Close-up: Macro Flash Brackets
As mentioned last week, for outdoor macro work you are better off with natural light whenever possible. If you're trying to photograph butterflies or other moving subjects though, you may need to add flash to get fast enough shutter speeds. With relatively short working distances though, you can actually end up casting a shadow on your subject with the front of your lens if your flash is mounted on camera. This is where macro flash brackets come in.
Flash brackets from Stoboframe and other companies are popular with portrait photographers so they can get their flash far enough off the lens axis to avoid red eye in the people they are photographing. While such brackets can be used for macro, they are not ideal, principally because they hold the flash too far away. While a little bit is good to avoid hitting your lens barrel when you aim for your subject, a lot is not necessarily better. These type of brackets also generally are not compatible with the Arca-Swiss system, something that is at least nice to have although not a requirement since flash is often used hand held.
Before any flash brackets designed specifically for macro were available in the marketplace it used to be common to make your own bracket. John Shaw in particular popularized this idea with his book Closeups in Nature published in 1987. This book is still often described as the bible of macro photography and many still follow its lead and build their own. John's bracket was a fairly simply affair made from bending and drilling pieces of aluminum strapping. If you are handy in the workshop, this may be a good option, but for most of us, commercially available brackets are a better bet.
George Lepp also designed his own flash bracket, but his was a bit fancier than John's. Featuring two arms to allow one to have both a key and fill light, the design has since been bought by Saunders and no longer bears the Lepp name. I have a similar bracket from Novoflex. Unlike the original Lepp bracket, the Novoflex allows you to optimize your flash positions both within the plane of bracket itself as well as raising them above it. I know of serious macro field shooters who use this and get great results but I find it too ungainly to be practical.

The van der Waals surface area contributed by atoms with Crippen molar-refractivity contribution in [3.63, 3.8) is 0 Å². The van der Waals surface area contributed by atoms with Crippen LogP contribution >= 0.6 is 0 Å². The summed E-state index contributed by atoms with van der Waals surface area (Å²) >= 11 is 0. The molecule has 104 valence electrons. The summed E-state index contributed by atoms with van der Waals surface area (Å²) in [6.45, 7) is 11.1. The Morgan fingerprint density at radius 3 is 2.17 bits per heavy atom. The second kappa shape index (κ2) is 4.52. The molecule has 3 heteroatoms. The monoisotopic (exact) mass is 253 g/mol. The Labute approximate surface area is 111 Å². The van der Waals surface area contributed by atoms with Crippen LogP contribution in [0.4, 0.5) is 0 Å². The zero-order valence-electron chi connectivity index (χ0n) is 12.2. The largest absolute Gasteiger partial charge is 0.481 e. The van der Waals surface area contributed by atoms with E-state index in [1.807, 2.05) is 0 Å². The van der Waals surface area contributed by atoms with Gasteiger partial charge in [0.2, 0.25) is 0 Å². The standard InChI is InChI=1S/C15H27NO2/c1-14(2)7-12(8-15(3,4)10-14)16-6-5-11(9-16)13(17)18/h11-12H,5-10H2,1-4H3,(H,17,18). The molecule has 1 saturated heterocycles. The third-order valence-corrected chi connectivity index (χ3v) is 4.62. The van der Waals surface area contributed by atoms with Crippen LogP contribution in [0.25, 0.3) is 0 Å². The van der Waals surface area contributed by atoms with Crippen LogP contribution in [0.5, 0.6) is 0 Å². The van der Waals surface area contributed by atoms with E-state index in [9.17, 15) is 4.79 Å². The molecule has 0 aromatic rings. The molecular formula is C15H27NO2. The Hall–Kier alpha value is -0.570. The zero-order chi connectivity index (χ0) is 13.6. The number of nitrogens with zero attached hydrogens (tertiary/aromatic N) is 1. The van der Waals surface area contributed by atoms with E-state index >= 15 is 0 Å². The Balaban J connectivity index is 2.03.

As they have by making lots of other handy tools from blocks of machined aircraft aluminum, Really Right Stuff and Kirk Enterprises have done nature photographers a great service by designing and building a line of flash brackets. Brackets from both companies are similar and consist basically of a "C" shaped arc that attaches to special holes in compatible lens plates and go around the lens so you can mount your flash on top. Note that too use one your lens plate not only needs to be Arca-Swiss compatible, it must be compatible with the flash bracket system you are using. RRS flash brackets do not fit on Kirk plates and vice versa. For a number of years I used the flash arms from Really Right Stuff. They make an extender post that mates to them to make it into a flash bracket for wildlife, raising the flash high enough to reduce eye shine in most animals (kind of like the wildlife shooter's equivalent of the red eye portrait problem). The only problem was that you needed a larger RRS bracket to go around the larger wildlife telephoto since the brackets themselves were not adjustable.
Both companies continue to innovate and Really Right Stuff recently introduced new brackets that work with lenses that don't have tripod collars. Instead, they have an extension that allows them to mate with the body quick release plate. The flash mounting point then slides along the curve of the bracket to allow you to use the system when shooting both horizontally and vertically while keeping the flash above the lens. I have not personally used these new brackets, so for details, please visit their website.
Instead, I switched to the wonderful new Wimberley Shape Shifter bracket system. Consisting of just a few basic pieces that can be combined in a number of various ways depending on your needs, it is both truly functional and flexible. Rather than just copying Really Right Stuff's and Kirk's designs, the Wimberley is a complete rethinking of the whole concept of the flash bracket. In its various forms, it attaches easily to either a lens (tripod collar) plate or a camera body plate. It can be adjusted to fit around lenses of most any diameter and can be easily aimed where needed. Best of all, it is compact and easily portable. While not cheap, the system is quite nice. By combining its various pieces you can build most any configuration imaginable for macro, wildlife or even portraiture.
No matter which option you choose, you will need the appropriate cable to allow you to take your flash off camera. For Nikon users, that's the SC-17 or the newer SC-28 or SC-29. Add the SC-18 or SC-19 (or the newer SC-26 or SC-27) to connect a second flash.